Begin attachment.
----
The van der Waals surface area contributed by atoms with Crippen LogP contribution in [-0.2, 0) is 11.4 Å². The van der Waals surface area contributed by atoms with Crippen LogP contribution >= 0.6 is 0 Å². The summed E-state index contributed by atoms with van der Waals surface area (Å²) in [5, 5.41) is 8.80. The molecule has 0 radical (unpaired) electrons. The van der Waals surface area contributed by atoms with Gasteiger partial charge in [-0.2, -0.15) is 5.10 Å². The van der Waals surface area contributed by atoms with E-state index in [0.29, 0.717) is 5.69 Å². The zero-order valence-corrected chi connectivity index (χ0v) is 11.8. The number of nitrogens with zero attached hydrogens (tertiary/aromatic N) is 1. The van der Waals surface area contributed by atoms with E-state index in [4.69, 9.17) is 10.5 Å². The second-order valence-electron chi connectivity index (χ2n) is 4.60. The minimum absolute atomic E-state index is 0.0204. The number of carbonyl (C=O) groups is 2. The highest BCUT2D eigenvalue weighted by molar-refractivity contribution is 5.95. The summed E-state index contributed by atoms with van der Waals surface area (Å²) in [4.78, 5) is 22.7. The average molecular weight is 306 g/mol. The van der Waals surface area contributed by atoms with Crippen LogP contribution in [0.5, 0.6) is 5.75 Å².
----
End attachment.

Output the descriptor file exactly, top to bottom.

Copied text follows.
The van der Waals surface area contributed by atoms with Crippen LogP contribution in [-0.2, 0) is 11.4 Å². The van der Waals surface area contributed by atoms with Crippen LogP contribution >= 0.6 is 0 Å². The summed E-state index contributed by atoms with van der Waals surface area (Å²) in [5, 5.41) is 8.80. The molecule has 0 radical (unpaired) electrons. The van der Waals surface area contributed by atoms with Gasteiger partial charge in [-0.2, -0.15) is 5.10 Å². The van der Waals surface area contributed by atoms with E-state index in [0.29, 0.717) is 5.69 Å². The zero-order valence-corrected chi connectivity index (χ0v) is 11.8. The number of nitrogens with zero attached hydrogens (tertiary/aromatic N) is 1. The van der Waals surface area contributed by atoms with E-state index in [4.69, 9.17) is 10.5 Å². The second-order valence-electron chi connectivity index (χ2n) is 4.60. The minimum absolute atomic E-state index is 0.0204. The number of carbonyl (C=O) groups is 2. The highest BCUT2D eigenvalue weighted by molar-refractivity contribution is 5.95. The summed E-state index contributed by atoms with van der Waals surface area (Å²) in [4.78, 5) is 22.7. The average molecular weight is 306 g/mol. The van der Waals surface area contributed by atoms with Crippen LogP contribution in [0.5, 0.6) is 5.75 Å².